Richard Powell’s FAMILIAR starts out like with a bit of a low-key PSYCHO feeling. An everyman, John Dodd (Robert Nolan), is sick of his humdrum life plots to get rid of his wife and make a break for freedom. The voice in his head provides an inner monologue to his point of view of his all-too-typical lifestyle and gradually becomes more and more sinister over the course of this short’s 24 minute runtime. What he’s doing feels completely natural and logical to him at the time, up to an including when he poisons his wife (Astrida Auza) to get rid of the bundle of joy that she springs on him right before he’s ready to leave her. After this incident we find out that John might not necessarily be under an influence other than his own.
The pacing in this movie is great. The slow build to the gory finish takes the audience on a ride that they probably didn’t expect. Most horror movies rely on quick cuts and jarring reveals to scare the viewers but FAMILIAR uses more traditional cinematography and to build suspense and really get the audience invested in the characters. The effects at the end were entirely reminiscent of VIDEODROME in the best of ways.
In the last few moments we are taken completely out of John’s head and shown the true villain. Or are we? Is this all a dream? Is everything in the mind of this troubled man? Are the acts he commits entirely of his own doing? The movie leaves a few questions if you decide to go deeper into it, and leaves you just as satisfied if you take it as what is presented.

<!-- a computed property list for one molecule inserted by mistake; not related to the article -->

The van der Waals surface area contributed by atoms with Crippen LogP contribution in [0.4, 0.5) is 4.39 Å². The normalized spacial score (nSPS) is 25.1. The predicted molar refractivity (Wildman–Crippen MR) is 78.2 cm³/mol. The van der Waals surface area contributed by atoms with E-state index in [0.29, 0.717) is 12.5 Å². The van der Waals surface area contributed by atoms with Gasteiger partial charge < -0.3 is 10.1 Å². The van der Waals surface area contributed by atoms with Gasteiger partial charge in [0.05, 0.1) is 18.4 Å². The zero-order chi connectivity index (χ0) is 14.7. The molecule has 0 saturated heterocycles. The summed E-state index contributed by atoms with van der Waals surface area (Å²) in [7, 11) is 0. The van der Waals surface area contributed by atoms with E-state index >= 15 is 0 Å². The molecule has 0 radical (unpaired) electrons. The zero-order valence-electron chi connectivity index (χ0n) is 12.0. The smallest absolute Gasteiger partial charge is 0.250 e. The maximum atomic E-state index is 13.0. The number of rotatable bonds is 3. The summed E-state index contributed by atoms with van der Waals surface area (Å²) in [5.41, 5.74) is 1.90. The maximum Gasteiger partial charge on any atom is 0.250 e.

FAMILIAR is a great example of slow-burn horror mixed with intriguing story. The only complaint, and one that I’m sure would have been remedied if the flick was a feature, was that it would have been good to include more of John’s daughter, Jordan (Cathryn Hostick) in the movie. The director might have been able to build even more suspense if the daughter was somehow onto her father’s evil transformation. Staying pretty much within John’s mind is a great device for this short though, and definitely left me wondering what’s next for the director.Familiar,